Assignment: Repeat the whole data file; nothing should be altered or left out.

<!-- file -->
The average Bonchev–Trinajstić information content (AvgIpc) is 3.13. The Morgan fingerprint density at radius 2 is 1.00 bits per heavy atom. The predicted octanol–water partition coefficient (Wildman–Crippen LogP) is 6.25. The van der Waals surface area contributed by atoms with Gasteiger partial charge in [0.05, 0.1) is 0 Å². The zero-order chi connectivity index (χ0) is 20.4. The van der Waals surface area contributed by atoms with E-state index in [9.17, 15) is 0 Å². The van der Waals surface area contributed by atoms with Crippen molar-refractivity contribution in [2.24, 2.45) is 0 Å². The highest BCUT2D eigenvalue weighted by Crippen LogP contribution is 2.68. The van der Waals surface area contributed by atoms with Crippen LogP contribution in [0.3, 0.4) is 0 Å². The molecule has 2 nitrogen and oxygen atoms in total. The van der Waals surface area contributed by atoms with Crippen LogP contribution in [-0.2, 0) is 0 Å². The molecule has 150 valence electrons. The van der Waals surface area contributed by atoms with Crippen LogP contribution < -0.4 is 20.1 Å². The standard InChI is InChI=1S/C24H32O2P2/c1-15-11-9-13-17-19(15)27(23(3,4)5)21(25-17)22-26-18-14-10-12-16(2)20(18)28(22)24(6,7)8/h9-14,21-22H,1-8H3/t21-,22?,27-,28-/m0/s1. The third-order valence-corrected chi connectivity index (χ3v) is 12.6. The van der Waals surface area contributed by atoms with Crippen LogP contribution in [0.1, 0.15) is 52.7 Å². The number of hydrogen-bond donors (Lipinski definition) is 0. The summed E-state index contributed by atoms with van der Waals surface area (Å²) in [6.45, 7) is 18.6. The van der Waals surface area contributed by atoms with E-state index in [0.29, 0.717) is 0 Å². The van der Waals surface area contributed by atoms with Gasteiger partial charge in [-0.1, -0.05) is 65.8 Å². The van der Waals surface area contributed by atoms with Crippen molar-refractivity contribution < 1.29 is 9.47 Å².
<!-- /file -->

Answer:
The average Bonchev–Trinajstić information content (AvgIpc) is 3.13. The Morgan fingerprint density at radius 2 is 1.00 bits per heavy atom. The predicted octanol–water partition coefficient (Wildman–Crippen LogP) is 6.25. The van der Waals surface area contributed by atoms with Gasteiger partial charge in [0.05, 0.1) is 0 Å². The zero-order chi connectivity index (χ0) is 20.4. The van der Waals surface area contributed by atoms with E-state index in [9.17, 15) is 0 Å². The van der Waals surface area contributed by atoms with Crippen molar-refractivity contribution in [2.24, 2.45) is 0 Å². The highest BCUT2D eigenvalue weighted by Crippen LogP contribution is 2.68. The van der Waals surface area contributed by atoms with Crippen LogP contribution in [0.3, 0.4) is 0 Å². The molecule has 2 nitrogen and oxygen atoms in total. The van der Waals surface area contributed by atoms with Crippen LogP contribution in [-0.2, 0) is 0 Å². The molecule has 150 valence electrons. The van der Waals surface area contributed by atoms with Crippen LogP contribution < -0.4 is 20.1 Å². The standard InChI is InChI=1S/C24H32O2P2/c1-15-11-9-13-17-19(15)27(23(3,4)5)21(25-17)22-26-18-14-10-12-16(2)20(18)28(22)24(6,7)8/h9-14,21-22H,1-8H3/t21-,22?,27-,28-/m0/s1. The third-order valence-corrected chi connectivity index (χ3v) is 12.6. The van der Waals surface area contributed by atoms with Crippen LogP contribution in [0.1, 0.15) is 52.7 Å². The number of hydrogen-bond donors (Lipinski definition) is 0. The summed E-state index contributed by atoms with van der Waals surface area (Å²) in [6.45, 7) is 18.6. The van der Waals surface area contributed by atoms with E-state index in [0.29, 0.717) is 0 Å². The van der Waals surface area contributed by atoms with Gasteiger partial charge in [-0.1, -0.05) is 65.8 Å². The van der Waals surface area contributed by atoms with Crippen molar-refractivity contribution < 1.29 is 9.47 Å².